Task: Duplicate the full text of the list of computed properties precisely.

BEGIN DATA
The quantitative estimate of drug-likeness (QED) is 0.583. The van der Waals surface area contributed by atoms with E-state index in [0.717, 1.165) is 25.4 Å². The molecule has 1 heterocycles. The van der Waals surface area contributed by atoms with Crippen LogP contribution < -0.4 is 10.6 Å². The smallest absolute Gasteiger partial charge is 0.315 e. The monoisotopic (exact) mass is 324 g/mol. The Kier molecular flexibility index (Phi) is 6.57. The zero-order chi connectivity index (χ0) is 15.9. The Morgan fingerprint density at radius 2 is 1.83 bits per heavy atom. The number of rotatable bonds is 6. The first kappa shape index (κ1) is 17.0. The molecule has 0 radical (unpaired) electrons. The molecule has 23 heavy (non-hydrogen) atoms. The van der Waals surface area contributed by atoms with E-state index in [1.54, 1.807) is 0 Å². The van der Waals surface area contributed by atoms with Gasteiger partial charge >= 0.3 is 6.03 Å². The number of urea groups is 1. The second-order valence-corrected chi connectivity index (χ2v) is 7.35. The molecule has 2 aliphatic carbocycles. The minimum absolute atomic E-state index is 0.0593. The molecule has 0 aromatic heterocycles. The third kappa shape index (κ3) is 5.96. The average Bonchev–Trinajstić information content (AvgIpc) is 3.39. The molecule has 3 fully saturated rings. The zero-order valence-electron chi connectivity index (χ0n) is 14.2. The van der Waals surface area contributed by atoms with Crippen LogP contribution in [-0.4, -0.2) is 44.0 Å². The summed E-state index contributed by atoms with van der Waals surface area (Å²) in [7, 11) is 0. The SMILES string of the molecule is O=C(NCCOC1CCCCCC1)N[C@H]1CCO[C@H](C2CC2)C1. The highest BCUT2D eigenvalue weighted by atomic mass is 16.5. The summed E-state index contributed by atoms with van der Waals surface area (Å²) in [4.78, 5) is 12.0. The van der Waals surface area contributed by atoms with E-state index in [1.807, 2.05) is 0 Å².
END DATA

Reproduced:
The quantitative estimate of drug-likeness (QED) is 0.583. The van der Waals surface area contributed by atoms with E-state index in [0.717, 1.165) is 25.4 Å². The molecule has 1 heterocycles. The van der Waals surface area contributed by atoms with Crippen LogP contribution < -0.4 is 10.6 Å². The smallest absolute Gasteiger partial charge is 0.315 e. The monoisotopic (exact) mass is 324 g/mol. The Kier molecular flexibility index (Phi) is 6.57. The zero-order chi connectivity index (χ0) is 15.9. The Morgan fingerprint density at radius 2 is 1.83 bits per heavy atom. The number of rotatable bonds is 6. The first kappa shape index (κ1) is 17.0. The molecule has 0 radical (unpaired) electrons. The molecule has 23 heavy (non-hydrogen) atoms. The van der Waals surface area contributed by atoms with E-state index in [1.54, 1.807) is 0 Å². The van der Waals surface area contributed by atoms with Gasteiger partial charge >= 0.3 is 6.03 Å². The number of urea groups is 1. The second-order valence-corrected chi connectivity index (χ2v) is 7.35. The molecule has 2 aliphatic carbocycles. The minimum absolute atomic E-state index is 0.0593. The molecule has 0 aromatic heterocycles. The third kappa shape index (κ3) is 5.96. The average Bonchev–Trinajstić information content (AvgIpc) is 3.39. The molecule has 3 fully saturated rings. The zero-order valence-electron chi connectivity index (χ0n) is 14.2. The van der Waals surface area contributed by atoms with Crippen LogP contribution in [-0.4, -0.2) is 44.0 Å². The summed E-state index contributed by atoms with van der Waals surface area (Å²) in [7, 11) is 0. The SMILES string of the molecule is O=C(NCCOC1CCCCCC1)N[C@H]1CCO[C@H](C2CC2)C1. The highest BCUT2D eigenvalue weighted by atomic mass is 16.5. The summed E-state index contributed by atoms with van der Waals surface area (Å²) in [4.78, 5) is 12.0. The van der Waals surface area contributed by atoms with E-state index in [1.807, 2.05) is 0 Å².